also see Wait List Policy
First-year Sequence (GUR Courses)
- 103 Major Cultural Traditions I (4)
- Analysis interpretation and discussion of a wide range to texts from ancient times to the 6th century, with emphasis on the Western traditions.
- 104 Major Cultural Traditions II (4)
- Analysis interpretation and discussion of a wide range to texts from the 7th century to the 20 century, with emphasis on the Western traditions.
- 105 Major Cultural Traditions III (4)
- Analysis, interpretation, and discussion of a wide range of sources from the contemporary world, with major emphasis on a culture outside North America.
- 106 Major Cultural Traditions IV (4)
- Analysis, interpretation, and discussion of a wide range of sources from the contemporary world, with equal emphasis on a North and South American culture.
- Note: Students take either Honors 105 or Honors 106 in spring term their first year.
Second Year Colloquia (GUR courses)
- 201 Colloquium in Philosophy (4)
- An introduction to philosophical methods and to the branches of philosophical inquiry. The class will concentrate on a specific subject or topic in each colloquium, and the area of emphasis will therefore vary from year to year.
- 202 Colloquium in Economics (4)
- An introduction to the principles of micro- and macroeconomics, including the role of the market in allocating scarce resources, the decision making of economic agents, market and regulatory failures, macroeconomic performance, competing theories of the macro economy, the creation of money, and international trade and finance. Students will have the opportunity for extensive discussion and to explore one or more areas of the discipline.
- 203 Colloquium in Antropology (4)
- The study of societies that contrast with Western Civilization, leading to an acquaintance with the concept of culture, human variation, and change, and their importance to an understanding of human behavior. Emphasis on understanding each culture from its own point of view rather than our own. Class will concentrate on discussion and will provide students with an opportunity to explore one or more areas of the discipline.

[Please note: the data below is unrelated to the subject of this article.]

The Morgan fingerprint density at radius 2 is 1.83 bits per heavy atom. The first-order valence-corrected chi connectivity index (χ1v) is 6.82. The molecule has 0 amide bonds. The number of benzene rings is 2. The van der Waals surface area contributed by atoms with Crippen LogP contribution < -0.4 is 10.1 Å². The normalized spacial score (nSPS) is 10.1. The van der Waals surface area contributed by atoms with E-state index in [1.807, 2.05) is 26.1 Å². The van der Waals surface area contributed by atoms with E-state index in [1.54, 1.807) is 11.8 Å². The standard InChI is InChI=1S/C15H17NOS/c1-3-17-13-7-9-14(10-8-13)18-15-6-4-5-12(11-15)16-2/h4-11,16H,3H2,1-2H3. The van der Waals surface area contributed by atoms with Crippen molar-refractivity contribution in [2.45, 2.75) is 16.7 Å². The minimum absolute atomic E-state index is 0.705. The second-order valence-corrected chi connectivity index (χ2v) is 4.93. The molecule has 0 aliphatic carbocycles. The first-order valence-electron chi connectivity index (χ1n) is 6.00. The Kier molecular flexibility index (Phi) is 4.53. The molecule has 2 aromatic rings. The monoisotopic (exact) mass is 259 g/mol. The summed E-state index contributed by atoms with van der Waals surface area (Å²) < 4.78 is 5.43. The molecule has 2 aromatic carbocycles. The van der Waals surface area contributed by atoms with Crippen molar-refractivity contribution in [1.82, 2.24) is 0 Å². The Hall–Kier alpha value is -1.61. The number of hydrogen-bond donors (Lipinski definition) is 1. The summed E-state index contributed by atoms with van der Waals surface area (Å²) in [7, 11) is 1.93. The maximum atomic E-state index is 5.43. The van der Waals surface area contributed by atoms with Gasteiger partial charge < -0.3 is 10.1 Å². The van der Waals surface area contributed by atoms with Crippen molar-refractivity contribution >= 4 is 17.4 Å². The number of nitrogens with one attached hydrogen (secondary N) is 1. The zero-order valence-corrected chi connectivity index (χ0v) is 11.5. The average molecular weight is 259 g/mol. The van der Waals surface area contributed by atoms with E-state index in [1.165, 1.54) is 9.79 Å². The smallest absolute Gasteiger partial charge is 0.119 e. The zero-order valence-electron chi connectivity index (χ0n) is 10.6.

- 204 Colloquium in Psychology (4)
- An introduction to the basic concepts and methods of the discipline of psychology utilizing the results of research investigations. Students will have an opportunity to perform independent work.
- 205 Colloquium in History (4)
- The study of history as a discipline, including an introduction to primary sources, source criticism, basic techniques of historical research, and historical writing. Students will study a specific historical issue or event in some depth.
- 206 Colloquium in Political Science (4)
- An introduction to the concept of politics and the types of governments and political issues in the contemporary world, with an emphasis on the comparative study of political ideas and systems. The class will focus on discussion and students will have an opportunity to study one or more areas in depth.
- 211 Colloquium in Physics (4)
- An introduction to the basic concepts and practice of physics, including the laws of motion, conservation of energy and momentum, gravitation, electricity and magnetism, sound and light waves, radioactivity, and fission and fusion. The class includes a lab, and students will have an opportunity to study an area of interest in depth.
- 212 Colloquium in Geology (4)
- Study of the earth including its origins, petrology, volcanology, orogeny, plate tectonics, and the evolution of continents as a result of surface and subsurface processes. The class includes a laboratory, and students will have the opportunity to study a particular area of geology in depth.
- 213 Colloquium in Biology (4)
- An introduction to the study of biology, including molecular and evolutionary processes, the energetics of living systems with emphasis on photosynthesis and respiration in relation to the first and second laws of thermodynamics, and the study of the physical structure of DNA and its involvement in information flow in the cell. The class includes a laboratory, and students will have an opportunity to explore a specific, selected area of inquiry.
Third Year Seminars
- Honors Seminars: 350 and above. Titles change each year. See link for the list of seminars for the 2015-2016 school year: